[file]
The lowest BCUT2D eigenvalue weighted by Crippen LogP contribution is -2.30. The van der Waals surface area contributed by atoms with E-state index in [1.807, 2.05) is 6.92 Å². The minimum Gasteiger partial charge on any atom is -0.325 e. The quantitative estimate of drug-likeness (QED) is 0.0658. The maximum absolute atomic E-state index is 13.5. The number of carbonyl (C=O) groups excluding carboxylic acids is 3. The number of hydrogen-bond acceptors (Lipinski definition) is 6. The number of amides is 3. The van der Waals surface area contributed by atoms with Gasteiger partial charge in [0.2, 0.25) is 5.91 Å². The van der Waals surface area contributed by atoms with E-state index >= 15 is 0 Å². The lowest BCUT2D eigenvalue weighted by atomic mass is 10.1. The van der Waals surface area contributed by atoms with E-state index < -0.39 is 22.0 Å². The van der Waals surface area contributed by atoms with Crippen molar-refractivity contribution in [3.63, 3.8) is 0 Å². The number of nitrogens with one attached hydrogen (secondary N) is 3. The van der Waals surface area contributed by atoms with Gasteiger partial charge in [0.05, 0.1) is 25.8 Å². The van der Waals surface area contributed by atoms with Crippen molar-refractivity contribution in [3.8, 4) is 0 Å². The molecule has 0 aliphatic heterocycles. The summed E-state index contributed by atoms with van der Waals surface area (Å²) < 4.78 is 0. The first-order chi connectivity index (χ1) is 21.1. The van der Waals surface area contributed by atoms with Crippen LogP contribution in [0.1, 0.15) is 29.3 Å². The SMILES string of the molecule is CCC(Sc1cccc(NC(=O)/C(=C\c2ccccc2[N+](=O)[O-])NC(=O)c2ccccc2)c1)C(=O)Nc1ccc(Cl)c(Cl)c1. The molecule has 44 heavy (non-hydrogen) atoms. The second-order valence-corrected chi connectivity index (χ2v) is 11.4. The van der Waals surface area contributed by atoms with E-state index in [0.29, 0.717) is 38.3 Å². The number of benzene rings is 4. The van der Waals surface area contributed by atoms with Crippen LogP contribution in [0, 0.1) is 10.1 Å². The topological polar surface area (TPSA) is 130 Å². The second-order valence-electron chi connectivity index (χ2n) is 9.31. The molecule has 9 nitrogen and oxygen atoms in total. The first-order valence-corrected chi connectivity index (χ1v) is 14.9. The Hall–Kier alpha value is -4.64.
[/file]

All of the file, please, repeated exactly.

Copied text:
The lowest BCUT2D eigenvalue weighted by Crippen LogP contribution is -2.30. The van der Waals surface area contributed by atoms with E-state index in [1.807, 2.05) is 6.92 Å². The minimum Gasteiger partial charge on any atom is -0.325 e. The quantitative estimate of drug-likeness (QED) is 0.0658. The maximum absolute atomic E-state index is 13.5. The number of carbonyl (C=O) groups excluding carboxylic acids is 3. The number of hydrogen-bond acceptors (Lipinski definition) is 6. The number of amides is 3. The van der Waals surface area contributed by atoms with Gasteiger partial charge in [0.2, 0.25) is 5.91 Å². The van der Waals surface area contributed by atoms with E-state index >= 15 is 0 Å². The lowest BCUT2D eigenvalue weighted by atomic mass is 10.1. The van der Waals surface area contributed by atoms with E-state index < -0.39 is 22.0 Å². The van der Waals surface area contributed by atoms with Crippen molar-refractivity contribution in [3.63, 3.8) is 0 Å². The number of nitrogens with one attached hydrogen (secondary N) is 3. The van der Waals surface area contributed by atoms with Gasteiger partial charge in [0.05, 0.1) is 25.8 Å². The van der Waals surface area contributed by atoms with Crippen molar-refractivity contribution in [3.8, 4) is 0 Å². The molecule has 0 aliphatic heterocycles. The summed E-state index contributed by atoms with van der Waals surface area (Å²) < 4.78 is 0. The first-order chi connectivity index (χ1) is 21.1. The van der Waals surface area contributed by atoms with Crippen LogP contribution in [0.1, 0.15) is 29.3 Å². The SMILES string of the molecule is CCC(Sc1cccc(NC(=O)/C(=C\c2ccccc2[N+](=O)[O-])NC(=O)c2ccccc2)c1)C(=O)Nc1ccc(Cl)c(Cl)c1. The molecule has 44 heavy (non-hydrogen) atoms. The second-order valence-corrected chi connectivity index (χ2v) is 11.4. The van der Waals surface area contributed by atoms with E-state index in [0.29, 0.717) is 38.3 Å². The number of benzene rings is 4. The van der Waals surface area contributed by atoms with Crippen LogP contribution in [0, 0.1) is 10.1 Å². The topological polar surface area (TPSA) is 130 Å². The second-order valence-electron chi connectivity index (χ2n) is 9.31. The molecule has 9 nitrogen and oxygen atoms in total. The first-order valence-corrected chi connectivity index (χ1v) is 14.9. The Hall–Kier alpha value is -4.64.